A collection of distilled sarcastic wisdom, numerous photographs, discussions of books and stuff to learn and more stuff to think about from a retired economics professor turned blogger and photographer.
The St. George UT LDS Temple is easily the most photogenic and prominent landmark in St. George. The temple appears from afar to be higher than its surrounding area, and many people are surprised when they come to the site to find that the temple grounds are no higher than the rest of the area. Double click to see the intricate details.
The reason that I have so many photos of the St. George UT LDS Temple and its grounds is that my wife has been receiving cancer treatments at a clinic a block and a half away from the temple and the temple grounds. Since her treatments last about an hour and a half, I started walking over to the temple grounds six months ago during these treatments. Most of my earlier photos were taken in winter, with the stark leafless branches framing the temple and its spire. Now, in summer, finding the temple and spire under the leaves is a bit more difficult and fewer openings exist with which to frame photos. I have taken well over 1,000 photos of the temple and its grounds and put together a gorgeous photo book of some of my best winter photos.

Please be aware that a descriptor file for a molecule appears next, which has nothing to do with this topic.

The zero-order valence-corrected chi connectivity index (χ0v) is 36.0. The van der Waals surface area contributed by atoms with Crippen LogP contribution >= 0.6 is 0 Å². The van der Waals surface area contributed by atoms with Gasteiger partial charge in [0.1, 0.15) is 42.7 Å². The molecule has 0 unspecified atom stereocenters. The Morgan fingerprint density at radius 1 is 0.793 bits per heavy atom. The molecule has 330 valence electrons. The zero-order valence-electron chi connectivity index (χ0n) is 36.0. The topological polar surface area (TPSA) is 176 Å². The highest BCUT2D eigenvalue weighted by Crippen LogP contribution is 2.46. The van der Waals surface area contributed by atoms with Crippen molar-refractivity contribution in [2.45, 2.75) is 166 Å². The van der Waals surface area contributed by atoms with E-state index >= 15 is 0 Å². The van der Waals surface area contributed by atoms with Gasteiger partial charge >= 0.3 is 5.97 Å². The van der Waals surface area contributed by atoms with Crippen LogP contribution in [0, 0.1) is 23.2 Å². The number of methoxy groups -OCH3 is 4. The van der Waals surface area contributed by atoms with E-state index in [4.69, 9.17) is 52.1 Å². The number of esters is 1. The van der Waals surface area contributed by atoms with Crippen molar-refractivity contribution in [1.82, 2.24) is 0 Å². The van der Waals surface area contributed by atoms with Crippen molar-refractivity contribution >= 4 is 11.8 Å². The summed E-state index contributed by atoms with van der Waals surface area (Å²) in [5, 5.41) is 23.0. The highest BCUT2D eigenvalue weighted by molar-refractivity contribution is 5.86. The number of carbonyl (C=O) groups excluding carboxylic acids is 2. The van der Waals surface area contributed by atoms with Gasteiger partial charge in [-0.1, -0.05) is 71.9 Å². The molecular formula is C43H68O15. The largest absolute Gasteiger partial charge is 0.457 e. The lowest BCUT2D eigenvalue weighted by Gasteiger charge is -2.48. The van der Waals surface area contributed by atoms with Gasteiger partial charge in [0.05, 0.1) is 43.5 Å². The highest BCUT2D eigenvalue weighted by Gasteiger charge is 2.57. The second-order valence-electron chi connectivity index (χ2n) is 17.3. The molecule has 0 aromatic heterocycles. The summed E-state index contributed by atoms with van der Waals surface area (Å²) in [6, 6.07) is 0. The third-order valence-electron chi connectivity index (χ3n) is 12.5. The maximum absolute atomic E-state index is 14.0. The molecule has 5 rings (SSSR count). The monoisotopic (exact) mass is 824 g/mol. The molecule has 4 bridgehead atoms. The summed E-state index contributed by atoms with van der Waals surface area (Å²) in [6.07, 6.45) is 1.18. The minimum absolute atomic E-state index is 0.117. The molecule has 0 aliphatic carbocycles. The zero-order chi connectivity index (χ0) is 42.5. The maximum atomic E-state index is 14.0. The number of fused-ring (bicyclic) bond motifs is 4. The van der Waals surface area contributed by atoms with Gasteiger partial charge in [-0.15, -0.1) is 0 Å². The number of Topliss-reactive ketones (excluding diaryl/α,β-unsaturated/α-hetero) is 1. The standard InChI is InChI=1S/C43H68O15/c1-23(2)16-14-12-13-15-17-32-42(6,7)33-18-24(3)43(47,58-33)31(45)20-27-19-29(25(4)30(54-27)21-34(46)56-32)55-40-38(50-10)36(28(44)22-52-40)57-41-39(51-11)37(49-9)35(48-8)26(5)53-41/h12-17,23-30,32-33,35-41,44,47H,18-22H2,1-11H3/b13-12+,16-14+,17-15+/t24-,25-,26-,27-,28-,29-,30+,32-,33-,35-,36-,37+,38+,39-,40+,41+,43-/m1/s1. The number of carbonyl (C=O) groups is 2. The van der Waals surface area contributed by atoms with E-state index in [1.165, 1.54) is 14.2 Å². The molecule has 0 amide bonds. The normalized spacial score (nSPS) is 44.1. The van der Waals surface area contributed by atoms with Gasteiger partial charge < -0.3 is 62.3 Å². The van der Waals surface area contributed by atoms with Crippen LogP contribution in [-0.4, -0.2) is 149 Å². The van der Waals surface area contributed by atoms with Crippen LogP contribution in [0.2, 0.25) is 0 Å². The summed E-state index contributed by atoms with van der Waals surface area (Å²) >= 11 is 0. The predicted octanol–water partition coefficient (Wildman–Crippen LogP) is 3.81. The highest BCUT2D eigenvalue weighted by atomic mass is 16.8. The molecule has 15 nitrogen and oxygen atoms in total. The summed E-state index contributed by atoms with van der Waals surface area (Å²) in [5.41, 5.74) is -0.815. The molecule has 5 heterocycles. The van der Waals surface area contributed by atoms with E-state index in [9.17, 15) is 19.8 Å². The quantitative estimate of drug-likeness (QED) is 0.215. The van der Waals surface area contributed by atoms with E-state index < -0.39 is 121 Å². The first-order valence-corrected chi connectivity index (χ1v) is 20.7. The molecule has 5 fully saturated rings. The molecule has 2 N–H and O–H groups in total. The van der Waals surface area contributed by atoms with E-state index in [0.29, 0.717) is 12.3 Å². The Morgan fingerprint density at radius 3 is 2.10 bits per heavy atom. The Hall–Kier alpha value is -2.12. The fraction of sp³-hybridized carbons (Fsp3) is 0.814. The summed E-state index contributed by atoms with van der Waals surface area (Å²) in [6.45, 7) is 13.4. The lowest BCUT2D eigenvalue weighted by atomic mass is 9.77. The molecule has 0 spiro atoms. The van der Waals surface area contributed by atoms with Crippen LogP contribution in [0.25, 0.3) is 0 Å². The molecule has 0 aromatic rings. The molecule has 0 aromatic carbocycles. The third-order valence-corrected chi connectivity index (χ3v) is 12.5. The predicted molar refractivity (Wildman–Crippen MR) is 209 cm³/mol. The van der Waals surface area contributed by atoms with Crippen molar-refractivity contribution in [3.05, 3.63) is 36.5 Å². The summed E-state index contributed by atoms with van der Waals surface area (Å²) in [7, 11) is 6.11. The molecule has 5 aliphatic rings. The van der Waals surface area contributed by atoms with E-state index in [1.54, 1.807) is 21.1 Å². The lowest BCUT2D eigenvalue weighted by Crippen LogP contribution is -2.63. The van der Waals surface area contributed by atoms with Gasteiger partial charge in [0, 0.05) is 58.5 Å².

Even though I have already taken countless photos, I usually find a new angle or a new perspective each time I shoot another round of photos. The stark white pristine beauty of this pioneer structure, built between 1871 and 1878, never fails to offer new thoughts and impressions, as well as amazement at the incredible effort required by those early pioneers to erect this landmark structure.
These polished granite steps on the east front of the St. George LDS Temple are no longer used, as patrons enter the temple through the temple addition on the north side of the temple. Brides and grooms often climb the steps for a wedding picture. Without a handrail, people like me would never make it up or down. The beehive stairposts are unique. The beehive is a ubiquitous symbol throughout Utah and the LDS Church as a symbol of industry and thrift.